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Mark of The Demon Cover Picture

Mark of The Demon

Diana Rowland

Published 2009      370 pages

Summary (from the book jacket)

Why me? Why now? That’s what Beaulac, Louisiana, detective Kara Gillian was asking herself when an angelic creature named Rhyzkahl unexpectedly appeared during a routine summoning. Kara was hoping to use her occult skills to catch a serial killer, but never had she conjured anything like this unearthly beautiful and unspeakably powerful being whose very touch set off exquisite new dimensions of pleasure.

But can she enlist his aid in helping her stop a killer who’s already claimed the lives - and souls - of thirteen people? And should she? The Symbol Man is a nightmare that the city thought had ended three years ago. Now he’s back for an encore and leaving every indication on the flesh of his victims that he, too, is well versed in demonic lore.

Kara may be the only cop on Beaulac’s small force able to stop the killer, but it is her first homicide case. Yet with Rhyzkahl haunting her dreams, and a handsome yet disapproving FBI agent dogging her waking footsteps, she may be in way over her head….

The Review

Mark of The Demon is the debut novel for new urban fantasy author Diana Rowland. Mixing modern crime writing with demon summoning, Mark of The Demon is a welcome addition to the urban fantasy genre. I feel that I need to be honest early in the review and say that there are absolutely no vampires in Mark of The Demon - but with powerful demons and a sadistic serial killer readers are not left wanting for spilled blood or for dangerously sexy monsters either.

Mark of The Demon is set in modern day Louisiana, the world is exactly like our own except that there are a handful of people with the ability to see the arcane and summon demons. The demons are not the evil beings of the Hell from the Christian belief system but are beings from another dimension or plane of existence that regularly intersects with our own. When the planes are in convergence and the moon phases are right demons can be summoned to our world. The more powerful the demon, the less they like being summoned – offerings and protections are used to negotiate with them to cooperate with the summoner. The existence of demons is a closely kept secret and the general population have no idea that there is another plane of existence or that demons can be pulled through from it.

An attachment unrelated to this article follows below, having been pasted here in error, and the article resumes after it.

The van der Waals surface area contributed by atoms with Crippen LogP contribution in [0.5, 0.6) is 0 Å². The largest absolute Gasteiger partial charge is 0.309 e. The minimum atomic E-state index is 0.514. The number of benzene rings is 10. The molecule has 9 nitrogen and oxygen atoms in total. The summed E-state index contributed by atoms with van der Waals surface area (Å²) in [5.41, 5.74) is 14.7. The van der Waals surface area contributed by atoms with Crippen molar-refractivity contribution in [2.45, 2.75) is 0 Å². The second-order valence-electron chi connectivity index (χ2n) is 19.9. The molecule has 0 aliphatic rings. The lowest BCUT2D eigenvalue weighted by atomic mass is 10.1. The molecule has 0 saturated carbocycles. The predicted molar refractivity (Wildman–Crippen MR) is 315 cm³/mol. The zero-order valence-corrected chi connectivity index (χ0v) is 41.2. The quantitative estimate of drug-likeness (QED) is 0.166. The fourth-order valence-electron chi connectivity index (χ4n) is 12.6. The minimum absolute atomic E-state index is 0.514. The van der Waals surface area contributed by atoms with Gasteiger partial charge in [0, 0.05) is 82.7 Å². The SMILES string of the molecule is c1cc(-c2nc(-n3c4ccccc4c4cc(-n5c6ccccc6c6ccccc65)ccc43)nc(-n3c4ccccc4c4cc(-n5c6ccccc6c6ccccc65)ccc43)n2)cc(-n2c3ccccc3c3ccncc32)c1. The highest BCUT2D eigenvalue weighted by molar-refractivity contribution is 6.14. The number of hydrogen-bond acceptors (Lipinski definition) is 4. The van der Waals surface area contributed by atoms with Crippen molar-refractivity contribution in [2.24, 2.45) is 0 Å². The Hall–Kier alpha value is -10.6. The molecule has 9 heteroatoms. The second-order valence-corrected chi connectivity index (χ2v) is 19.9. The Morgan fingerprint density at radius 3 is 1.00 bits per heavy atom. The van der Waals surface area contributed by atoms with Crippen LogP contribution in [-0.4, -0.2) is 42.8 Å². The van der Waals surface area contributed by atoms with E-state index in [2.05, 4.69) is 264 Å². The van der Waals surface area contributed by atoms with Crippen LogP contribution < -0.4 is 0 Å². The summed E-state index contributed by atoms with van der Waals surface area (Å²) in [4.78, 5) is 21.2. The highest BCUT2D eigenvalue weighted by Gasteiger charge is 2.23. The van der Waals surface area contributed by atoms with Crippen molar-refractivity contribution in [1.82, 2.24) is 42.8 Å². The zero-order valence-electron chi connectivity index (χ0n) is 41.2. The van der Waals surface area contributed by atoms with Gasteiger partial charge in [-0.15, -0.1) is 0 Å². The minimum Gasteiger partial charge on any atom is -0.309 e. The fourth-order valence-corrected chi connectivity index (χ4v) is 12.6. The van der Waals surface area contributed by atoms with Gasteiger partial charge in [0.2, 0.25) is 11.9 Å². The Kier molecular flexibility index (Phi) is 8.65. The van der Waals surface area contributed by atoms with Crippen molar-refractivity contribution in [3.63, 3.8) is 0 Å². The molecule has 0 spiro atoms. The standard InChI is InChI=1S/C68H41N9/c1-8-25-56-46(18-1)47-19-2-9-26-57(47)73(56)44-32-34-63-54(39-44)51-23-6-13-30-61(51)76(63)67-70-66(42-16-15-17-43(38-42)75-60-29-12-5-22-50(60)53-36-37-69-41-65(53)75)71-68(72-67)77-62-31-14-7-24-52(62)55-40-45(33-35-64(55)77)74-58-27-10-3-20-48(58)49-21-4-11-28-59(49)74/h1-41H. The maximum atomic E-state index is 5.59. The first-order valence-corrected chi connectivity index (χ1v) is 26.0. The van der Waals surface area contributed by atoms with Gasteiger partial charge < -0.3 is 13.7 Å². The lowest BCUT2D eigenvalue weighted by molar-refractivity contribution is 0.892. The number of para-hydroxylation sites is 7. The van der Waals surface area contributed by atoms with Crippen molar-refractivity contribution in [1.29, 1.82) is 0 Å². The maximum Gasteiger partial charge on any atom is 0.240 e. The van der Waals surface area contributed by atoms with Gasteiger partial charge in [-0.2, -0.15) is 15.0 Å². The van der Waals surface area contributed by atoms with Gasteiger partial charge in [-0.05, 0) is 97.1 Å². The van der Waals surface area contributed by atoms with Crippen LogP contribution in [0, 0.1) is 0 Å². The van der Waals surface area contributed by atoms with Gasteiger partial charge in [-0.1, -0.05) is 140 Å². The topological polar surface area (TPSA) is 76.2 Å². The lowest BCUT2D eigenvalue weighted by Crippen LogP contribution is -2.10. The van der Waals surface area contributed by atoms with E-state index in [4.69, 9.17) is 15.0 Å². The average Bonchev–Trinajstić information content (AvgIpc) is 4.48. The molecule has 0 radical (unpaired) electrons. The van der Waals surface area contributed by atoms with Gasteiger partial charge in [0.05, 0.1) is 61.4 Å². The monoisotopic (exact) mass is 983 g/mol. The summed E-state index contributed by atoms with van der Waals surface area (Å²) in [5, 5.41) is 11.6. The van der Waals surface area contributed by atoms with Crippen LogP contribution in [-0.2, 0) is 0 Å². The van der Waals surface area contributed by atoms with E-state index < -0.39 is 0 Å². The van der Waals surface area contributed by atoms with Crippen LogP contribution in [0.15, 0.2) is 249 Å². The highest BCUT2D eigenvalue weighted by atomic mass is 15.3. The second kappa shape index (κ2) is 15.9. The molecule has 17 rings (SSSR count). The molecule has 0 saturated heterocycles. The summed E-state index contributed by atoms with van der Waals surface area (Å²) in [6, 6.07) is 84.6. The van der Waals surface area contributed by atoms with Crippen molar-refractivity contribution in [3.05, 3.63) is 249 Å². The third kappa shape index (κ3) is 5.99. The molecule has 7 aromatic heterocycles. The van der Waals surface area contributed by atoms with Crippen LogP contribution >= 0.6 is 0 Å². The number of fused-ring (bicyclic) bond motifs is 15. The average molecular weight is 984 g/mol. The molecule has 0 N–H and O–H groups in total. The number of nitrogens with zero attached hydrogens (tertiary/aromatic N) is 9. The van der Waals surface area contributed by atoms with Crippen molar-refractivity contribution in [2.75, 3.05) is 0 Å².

Mark of The Demon is narrated in first person by Kara Gillian, an experienced police detective and demon summoner. Kara makes a realistic heroine, believable as both a police officer and a practitioner of the arcane. The former is no doubt pulled from the author’s own background as a real life police detective while the latter is the result of imaginative fantasy world building and good writing.

Realistic police investigations using modern-day forensics techniques don’t always sit well with the fantasy aspects required for an urban fantasy novel. Often authors can feel it necessary to apply scientific explanations to the supernatural – usually sucking the “para” out of the “paranormal” as a result. Luckily Mark of The Demon doesn’t suffer from over analysis of the arcane. Diana Rowland handles the mixture of police procedural and fantasy writing well – giving a wealth of detail to the police investigation aspects of the story and allowing for a suitable amount of mystery for the demons and alternative dimensions.

Mark of The Demon starts with the discovery of a mutilated body marked with a weird symbol. The meaning of the mark is unknown but it matches with the symbol that was carved into 13 mutilated bodies three years ago - all victims of a serial killer who has obviously started to kill again. Kara has the advantage over the other detectives and investigators in that she can see traces of the arcane that the murderer has left on the victim. The further into the investigation she gets the more likely it looks that the serial killer is tying to summon a powerful demon lord.

At the same time, Kara’s own small summoning goes wrong and instead of pulling through a lower level demon resembling a cross between a goat and a dog she gets Rhyzkahl - a demon lord of unearthly beauty. Rhyzkahl may be attractive but he is not the stuff that romantic heroes are made of. His nature is too alien and too inhuman for him to really appeal as a romantic lead, which may disappoint romance fans. Still he does prove to be a sexy distraction and adds spice to the story.

Mark of The Demon combines fast-paced crime writing and the arcane art of demon summoning to good effect. The resulting novel wouldn’t be out of place on the bookshelf of a crime novel fan and should definitely have a place on the shelves of an urban fantasy reader. This book makes a top read (even without any vampires!)

LoveVampires Review Rating:

Review Rating: 4.5 stars out of 5

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